This post comes from Gimoka Coffee UK and has two Authors: Rudy Caretti and Lorenzo Agostinelli. It describes a brief history of Java from around the world. So let’s give it up for:
Since its discovery in the 9th Century, people around the world have loved coffee. The culture of drinking java has also evolved. Let’s take an adventure through several nations across the globe to discover their unique tales and habits in coffee drinking.
Ethiopia- the cradle of java
A story is told about Kaldi the shepherd who existed in the 9th century. While herding his goats, he noticed that the animals become unusually excited when they ate berries of a shrub. Out of curiosity, he took some to a local monk and shared his observation.
The monks brushed off his story and threw the berries in the fire. It burned and produced an enticing aroma. Fellow monks, interested in the aroma, quickly removed the berries and ground them. They mixed the berries with water and brewed their first java. On drinking it, they realized that the drink was vitalizing. Later on, this drink would spread to the Arab countries and eventually reach the whole world through traders.
Kaldi’s encounter is told in many versions. Importantly, it offers a good narrative of where coffee came from and when it was first taken as a brew. Originally, these berries were ground and mixed with animal fat. Some people still consume it in this form today.
Although Finns do not grow the beans, they are the leading java drinkers in the world with an average per capita consumption of 12 kg per year. Coffee reached these wonderful people while under the Swedish rule in the 1700s. This was through Sweden and Russia.
Many factors lead to the popularity of this drink in Finland. Firstly, its introduction as a curative drug sold only in pharmacies. In the 1920s, a ban on alcohol consumption saw a huge increase in coffee consumption and its integration in main meals.
North America- United States
The journey of the first coffee plant to American soil was a treacherous voyage that was mired with pirate attacks in the sea. Against all odds, a French sailor Gabriel du Clieu docked in the island of Martinique with this amazing seed in the year 1723. He had obtained it from the Royal Botanical Garden of King Louis XIV of France. This single plant would multiply into millions of coffee bushes in half a century. It spread to the rest of Caribbean island and eventually South America.
Today, the land of opportunity, as many would call the U.S., enjoys an undisputed position as the leading importer of coffee. Also, the number of coffee shops has continued to increase over the years, reaching 29,300 in 2013. This shows how the Americans are continually falling for java. Corporations like Starbucks have thrived because the American people love java brewed to perfection.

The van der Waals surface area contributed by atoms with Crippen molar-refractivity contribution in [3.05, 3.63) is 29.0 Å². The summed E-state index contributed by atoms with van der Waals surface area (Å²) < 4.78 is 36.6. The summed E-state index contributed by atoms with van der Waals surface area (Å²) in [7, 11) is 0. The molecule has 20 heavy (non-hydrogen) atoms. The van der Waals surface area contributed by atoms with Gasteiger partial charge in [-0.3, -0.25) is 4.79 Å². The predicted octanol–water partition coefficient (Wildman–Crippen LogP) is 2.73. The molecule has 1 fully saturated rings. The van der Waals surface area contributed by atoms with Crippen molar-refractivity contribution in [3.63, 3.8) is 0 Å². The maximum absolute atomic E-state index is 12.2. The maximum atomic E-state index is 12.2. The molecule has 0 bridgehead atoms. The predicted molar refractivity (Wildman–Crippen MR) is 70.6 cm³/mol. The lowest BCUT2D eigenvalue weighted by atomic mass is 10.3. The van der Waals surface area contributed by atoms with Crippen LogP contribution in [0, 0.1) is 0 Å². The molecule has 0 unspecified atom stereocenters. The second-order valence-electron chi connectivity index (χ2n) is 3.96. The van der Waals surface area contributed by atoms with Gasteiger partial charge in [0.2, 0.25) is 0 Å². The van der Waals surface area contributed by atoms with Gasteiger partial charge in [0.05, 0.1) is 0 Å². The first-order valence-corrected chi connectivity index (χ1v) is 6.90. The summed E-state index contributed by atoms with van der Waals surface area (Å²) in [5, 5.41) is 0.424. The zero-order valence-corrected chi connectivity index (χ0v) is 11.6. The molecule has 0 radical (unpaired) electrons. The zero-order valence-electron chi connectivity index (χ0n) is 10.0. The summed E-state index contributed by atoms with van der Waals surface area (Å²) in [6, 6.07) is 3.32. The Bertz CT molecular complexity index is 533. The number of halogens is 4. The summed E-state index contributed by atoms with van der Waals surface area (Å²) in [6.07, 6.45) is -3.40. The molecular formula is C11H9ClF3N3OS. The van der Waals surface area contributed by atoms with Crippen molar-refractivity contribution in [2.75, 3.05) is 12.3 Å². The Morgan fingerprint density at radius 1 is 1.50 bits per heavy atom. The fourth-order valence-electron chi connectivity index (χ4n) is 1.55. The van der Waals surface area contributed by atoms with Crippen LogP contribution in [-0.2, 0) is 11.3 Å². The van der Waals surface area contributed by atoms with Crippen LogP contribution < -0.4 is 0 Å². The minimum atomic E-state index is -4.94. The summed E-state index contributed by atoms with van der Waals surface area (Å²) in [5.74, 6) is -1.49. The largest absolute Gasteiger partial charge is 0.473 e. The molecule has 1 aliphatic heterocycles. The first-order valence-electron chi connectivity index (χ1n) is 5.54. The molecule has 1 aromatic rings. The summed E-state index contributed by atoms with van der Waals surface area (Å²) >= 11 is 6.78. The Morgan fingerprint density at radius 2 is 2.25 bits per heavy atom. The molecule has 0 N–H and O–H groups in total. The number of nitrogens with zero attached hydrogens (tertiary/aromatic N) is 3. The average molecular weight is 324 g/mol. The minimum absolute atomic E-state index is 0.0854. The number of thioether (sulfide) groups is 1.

South America– Brazil
The coming of coffee to Brazil borders the story of a secret love affair. In 1927, Francisco de Melo, a man of fair looks was sent to French Guyana to resolve a border conflict. The governor’s wife fell for his looks and he used this opportunity to seduce her. He managed to get enough of these seeds camouflaged as a bouquet. This was the beginning of a Java empire which is today the world’s number one producer. The Brazilian coffee industry is worth billions of US dollars.
Java is the leading beverage drink in Brazil. 97% of population aged 15 years and above consume coffee. As this giant producer continues to stabilize economically, consumption of this popular drink is expected to increase. This is because many people will be able to afford the commodity.
Australians could be at the furthest end of the world, but their taste for coffee is tip-top. Their exceptional taste and fixation in quality coffee have their roots in their first experience with this magnificent brew.
Coffee was introduced to Australians by Italian and Greek immigrants in the early 20th century. Out of their love for the drink, these immigrants packed Gaggia and stovetop espresso coffee makers as part of their belongings. They shared their favorite drink with their new friends in Sydney and Melbourne. You can bet the Australians loved the experience.
As a result, businesses dealing with roasting, distribution, and brewing arose. In 1950, Italian-like cafes were gaining traction in Australia. Coffee culture in Australia, influenced by Italian and Greek cultures, grew significantly in 1980.
Well, there you have it! What do you think? Below is the short bio of one of the authors and founder of the Gimoka Coffee UK.
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